There are several dangers to this disdain for truth, the hallmark of authoritarian regimes. One is false equivalency. The same time Biden was criticized for exaggerating his early civil rights involvement, Donald Trump suggested that a television personality he didn’t like may have been implicated in a murder; it was a grotesque lie.

The deeper danger is that since Trump got away with it for so long, it’ll be tempting for other politicians to conclude the truth matters only when convenient. We teach our children the importance of telling the truth; in my profession, a reporter who knowingly writes a false story is fired; the bible admonishes against bearing “false witness,” and under federal law, perjury is a felony.

Years ago, the late Daniel Patrick Moynihan famously worried about a society that is “defining deviancy down,” where standards and norms are lowered, the unacceptable becomes acceptable.

The country will recover from Trump’s politics and the people around him. But if lying is more acceptable, it validates Pat Moynihan’s worst fears.

Al Hunt is the former executive editor of Bloomberg News. He previously served as reporter, bureau chief and Washington editor for the Wall Street Journal. For almost a quarter century he wrote a column on politics for The Wall Street Journal, then the International New York Times and Bloomberg View. He hosts 2020 Politics War Room with James Carville. Follow him on Twitter @AlHuntDC.

Tags Alternative facts Authoritarianism Barack Obama Bill Clinton Donald Trump Donald Trump Facts James Comey Joe Biden Robert Mueller Ted Cruz Washington Post fact check

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File - A Chevrolet Bolt is displayed at the Philadelphia Auto Show, Jan. 27, 2023, in Philadelphia. Electric vehicles are far less reliable than gasoline-powered cars, trucks and SUVs, mainly because most automakers are still learning how to build a completely new power system, according to this year's auto reliability survey by Consumer Reports.(AP Photo/Matt Rourke, File)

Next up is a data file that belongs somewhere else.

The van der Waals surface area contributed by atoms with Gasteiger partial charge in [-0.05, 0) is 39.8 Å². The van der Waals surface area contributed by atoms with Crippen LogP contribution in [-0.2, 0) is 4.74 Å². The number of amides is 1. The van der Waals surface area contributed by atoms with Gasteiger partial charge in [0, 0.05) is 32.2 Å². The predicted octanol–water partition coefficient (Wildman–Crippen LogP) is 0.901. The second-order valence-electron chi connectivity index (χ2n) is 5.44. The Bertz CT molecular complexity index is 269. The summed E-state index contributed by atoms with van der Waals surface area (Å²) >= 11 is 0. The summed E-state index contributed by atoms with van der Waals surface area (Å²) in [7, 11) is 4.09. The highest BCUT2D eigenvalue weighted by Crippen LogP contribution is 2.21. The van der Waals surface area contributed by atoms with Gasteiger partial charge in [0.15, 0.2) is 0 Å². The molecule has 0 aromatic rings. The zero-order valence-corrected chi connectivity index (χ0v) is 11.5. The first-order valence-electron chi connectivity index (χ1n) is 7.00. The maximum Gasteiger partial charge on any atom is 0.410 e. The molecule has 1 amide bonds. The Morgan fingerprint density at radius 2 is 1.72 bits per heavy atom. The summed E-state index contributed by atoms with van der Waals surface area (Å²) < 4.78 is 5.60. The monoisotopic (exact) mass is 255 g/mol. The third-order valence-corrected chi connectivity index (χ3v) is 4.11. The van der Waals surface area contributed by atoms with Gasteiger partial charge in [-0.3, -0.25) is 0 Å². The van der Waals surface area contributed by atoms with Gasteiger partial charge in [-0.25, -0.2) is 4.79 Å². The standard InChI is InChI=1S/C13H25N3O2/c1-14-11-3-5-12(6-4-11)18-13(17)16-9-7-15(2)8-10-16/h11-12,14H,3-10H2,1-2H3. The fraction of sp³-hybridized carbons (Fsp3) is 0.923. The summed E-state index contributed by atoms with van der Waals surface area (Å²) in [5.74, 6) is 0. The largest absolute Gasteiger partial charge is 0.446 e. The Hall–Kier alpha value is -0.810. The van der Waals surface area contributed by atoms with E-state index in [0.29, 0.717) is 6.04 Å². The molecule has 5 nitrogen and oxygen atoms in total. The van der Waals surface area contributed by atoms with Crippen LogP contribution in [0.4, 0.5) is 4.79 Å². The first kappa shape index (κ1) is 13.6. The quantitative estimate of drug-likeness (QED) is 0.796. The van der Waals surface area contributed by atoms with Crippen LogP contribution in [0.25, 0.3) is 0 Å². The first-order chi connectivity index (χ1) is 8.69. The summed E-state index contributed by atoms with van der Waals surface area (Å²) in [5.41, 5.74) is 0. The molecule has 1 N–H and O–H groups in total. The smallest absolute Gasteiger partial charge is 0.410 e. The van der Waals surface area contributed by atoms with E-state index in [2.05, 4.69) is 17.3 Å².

File - A Chevrolet Bolt is displayed at the Philadelphia Auto Show, Jan. 27, 2023, in Philadelphia. Electric vehicles are far less reliable than gasoline-powered cars, trucks and SUVs, mainly because most automakers are still learning how to build a completely new power system, according to this year's auto reliability survey by Consumer Reports.(AP Photo/Matt Rourke, File)

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In this photo released by the Governor of Sevastopol, Mikhail Razvozhayev telegram channel, a rescuer gestures as he helps people during an evacuation after storm and flooding in Sevastopol, Crimea, Monday, Nov. 27, 2023. A storm in the Black Sea took down power grids and left almost half a million people without power after it flooded roads, ripped up trees and damaged buildings in Crimea, Russian state news agency Tass said. (Governor of Sevastopol Mikhail Razvozhayev's telegram channel via AP)
In this photo released by the Governor of Sevastopol, Mikhail Razvozhayev telegram channel, a rescuer gestures as he helps people during an evacuation after storm and flooding in Sevastopol, Crimea, Monday, Nov. 27, 2023. A storm in the Black Sea took down power grids and left almost half a million people without power after it flooded roads, ripped up trees and damaged buildings in Crimea, Russian state news agency Tass said. (Governor of Sevastopol Mikhail Razvozhayev's telegram channel via AP)